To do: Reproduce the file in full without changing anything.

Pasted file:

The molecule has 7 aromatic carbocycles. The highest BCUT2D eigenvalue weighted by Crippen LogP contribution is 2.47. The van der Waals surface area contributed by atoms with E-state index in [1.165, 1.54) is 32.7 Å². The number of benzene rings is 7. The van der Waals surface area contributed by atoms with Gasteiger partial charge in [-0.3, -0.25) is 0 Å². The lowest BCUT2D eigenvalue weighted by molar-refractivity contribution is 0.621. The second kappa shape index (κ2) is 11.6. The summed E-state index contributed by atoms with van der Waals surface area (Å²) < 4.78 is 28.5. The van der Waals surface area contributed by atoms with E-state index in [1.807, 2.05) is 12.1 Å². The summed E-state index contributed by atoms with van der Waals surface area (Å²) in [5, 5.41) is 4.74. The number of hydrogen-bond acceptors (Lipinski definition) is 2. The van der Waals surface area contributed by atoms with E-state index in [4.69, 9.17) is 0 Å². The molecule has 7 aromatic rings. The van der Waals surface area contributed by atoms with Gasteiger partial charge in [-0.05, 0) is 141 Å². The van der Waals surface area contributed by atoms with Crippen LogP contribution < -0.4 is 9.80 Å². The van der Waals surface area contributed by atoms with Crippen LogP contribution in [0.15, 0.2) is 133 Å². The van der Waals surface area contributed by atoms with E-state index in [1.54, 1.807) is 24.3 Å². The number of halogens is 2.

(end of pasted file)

The molecule has 7 aromatic carbocycles. The highest BCUT2D eigenvalue weighted by Crippen LogP contribution is 2.47. The van der Waals surface area contributed by atoms with E-state index in [1.165, 1.54) is 32.7 Å². The number of benzene rings is 7. The van der Waals surface area contributed by atoms with Gasteiger partial charge in [-0.3, -0.25) is 0 Å². The lowest BCUT2D eigenvalue weighted by molar-refractivity contribution is 0.621. The second kappa shape index (κ2) is 11.6. The summed E-state index contributed by atoms with van der Waals surface area (Å²) < 4.78 is 28.5. The van der Waals surface area contributed by atoms with E-state index in [1.807, 2.05) is 12.1 Å². The summed E-state index contributed by atoms with van der Waals surface area (Å²) in [5, 5.41) is 4.74. The number of hydrogen-bond acceptors (Lipinski definition) is 2. The van der Waals surface area contributed by atoms with E-state index in [4.69, 9.17) is 0 Å². The molecule has 7 aromatic rings. The van der Waals surface area contributed by atoms with Gasteiger partial charge in [-0.05, 0) is 141 Å². The van der Waals surface area contributed by atoms with Crippen LogP contribution < -0.4 is 9.80 Å². The van der Waals surface area contributed by atoms with Crippen LogP contribution in [0.15, 0.2) is 133 Å². The van der Waals surface area contributed by atoms with E-state index in [1.54, 1.807) is 24.3 Å². The number of halogens is 2.